Characteristics of good “keeping” grapes include a tough skin and adhering well to the cluster. The cluster would be cut from the vine. Any bad grapes would be clipped, not pulled, from the cluster. Pulling a grape leaves a “brush” that can start a molding, decaying process. Grape clusters were loosely packed in straw, cotton, bran, or hung from the ceiling. Periodically they would be inspected and any bad grapes clipped off.

The right varieties of grapes stored in this way would last fresh for months. Leon C. Field, Methodist scholar, said, in 1883, “Niebuhr says that, ‘the Arabs preserve grapes by hanging them up in their cellars, and eat them almost through the whole year.’ Dr. Kerr says, ‘A friend of mine now in Britain not long since unpacked grapes he had received eleven months previously from the continent, finding them fresh and good.’”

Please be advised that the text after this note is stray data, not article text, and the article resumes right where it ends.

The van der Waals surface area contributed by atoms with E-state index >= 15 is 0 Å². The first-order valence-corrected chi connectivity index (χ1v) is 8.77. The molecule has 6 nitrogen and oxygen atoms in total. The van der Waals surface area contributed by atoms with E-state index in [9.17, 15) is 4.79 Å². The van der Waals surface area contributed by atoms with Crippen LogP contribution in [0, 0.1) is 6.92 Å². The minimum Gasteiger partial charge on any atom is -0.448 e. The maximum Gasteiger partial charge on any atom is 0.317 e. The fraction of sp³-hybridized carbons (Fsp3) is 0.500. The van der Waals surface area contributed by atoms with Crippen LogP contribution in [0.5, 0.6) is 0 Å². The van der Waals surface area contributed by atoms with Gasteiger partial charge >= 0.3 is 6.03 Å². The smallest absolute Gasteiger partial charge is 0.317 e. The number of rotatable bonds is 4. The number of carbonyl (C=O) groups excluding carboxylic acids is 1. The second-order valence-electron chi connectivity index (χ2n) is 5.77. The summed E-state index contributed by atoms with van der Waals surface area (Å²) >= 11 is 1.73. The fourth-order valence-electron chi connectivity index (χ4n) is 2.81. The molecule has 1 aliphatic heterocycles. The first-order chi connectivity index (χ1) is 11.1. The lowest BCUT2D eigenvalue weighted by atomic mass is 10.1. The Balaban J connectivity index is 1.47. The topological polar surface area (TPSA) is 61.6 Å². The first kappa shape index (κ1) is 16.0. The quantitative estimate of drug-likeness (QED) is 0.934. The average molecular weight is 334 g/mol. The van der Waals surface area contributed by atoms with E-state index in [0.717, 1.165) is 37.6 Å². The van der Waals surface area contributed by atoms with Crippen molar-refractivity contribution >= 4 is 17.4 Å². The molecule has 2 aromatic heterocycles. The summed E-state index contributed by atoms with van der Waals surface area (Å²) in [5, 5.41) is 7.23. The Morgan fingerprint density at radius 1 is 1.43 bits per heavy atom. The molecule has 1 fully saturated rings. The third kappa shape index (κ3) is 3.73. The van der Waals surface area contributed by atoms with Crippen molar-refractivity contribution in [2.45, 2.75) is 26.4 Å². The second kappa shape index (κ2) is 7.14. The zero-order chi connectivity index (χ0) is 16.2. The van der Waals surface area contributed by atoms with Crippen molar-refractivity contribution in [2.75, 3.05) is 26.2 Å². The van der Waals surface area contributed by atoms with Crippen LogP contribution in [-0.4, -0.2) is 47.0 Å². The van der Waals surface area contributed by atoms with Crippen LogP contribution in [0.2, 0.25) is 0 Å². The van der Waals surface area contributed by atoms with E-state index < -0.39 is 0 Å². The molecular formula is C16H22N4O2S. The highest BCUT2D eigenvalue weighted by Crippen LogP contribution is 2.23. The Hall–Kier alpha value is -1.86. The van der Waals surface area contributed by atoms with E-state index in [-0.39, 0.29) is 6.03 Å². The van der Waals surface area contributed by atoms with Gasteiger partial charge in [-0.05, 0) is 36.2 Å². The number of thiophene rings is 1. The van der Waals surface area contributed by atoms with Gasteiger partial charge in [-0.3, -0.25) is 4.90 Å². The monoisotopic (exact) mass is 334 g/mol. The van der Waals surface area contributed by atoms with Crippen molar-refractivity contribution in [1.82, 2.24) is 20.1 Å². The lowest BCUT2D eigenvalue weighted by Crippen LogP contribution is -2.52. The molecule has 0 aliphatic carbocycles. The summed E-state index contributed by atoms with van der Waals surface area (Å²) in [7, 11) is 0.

Also, “Bernier says grapes were sent from Persia to India, wrapped in cotton, two hundred years ago, and sold there throughout the year.”

An early 1800s recipe book, called “receipts” back then, gives directions that would preserve grapes fresh for 12 months. These grapes could be pressed into a cup at any time of the year (New Family Receipt Book, London; 1820).

Made from Dried Grapes

Wine was also made from dried grapes or raisins. Drying is one of the oldest methods of preserving food. Raisins were rehydrated by soaking or boiling and pressed into wine.

The Talmud (ancient Jewish writings) refers to raisin wine. Polybius (Greek historian c. 100 BC) spoke of un-intoxicating raisin wine. A medieval Arabian writer refers to raisin wine for the Lord’s Supper. Modern day Jews refer to raisin wine.

Sealing “Must”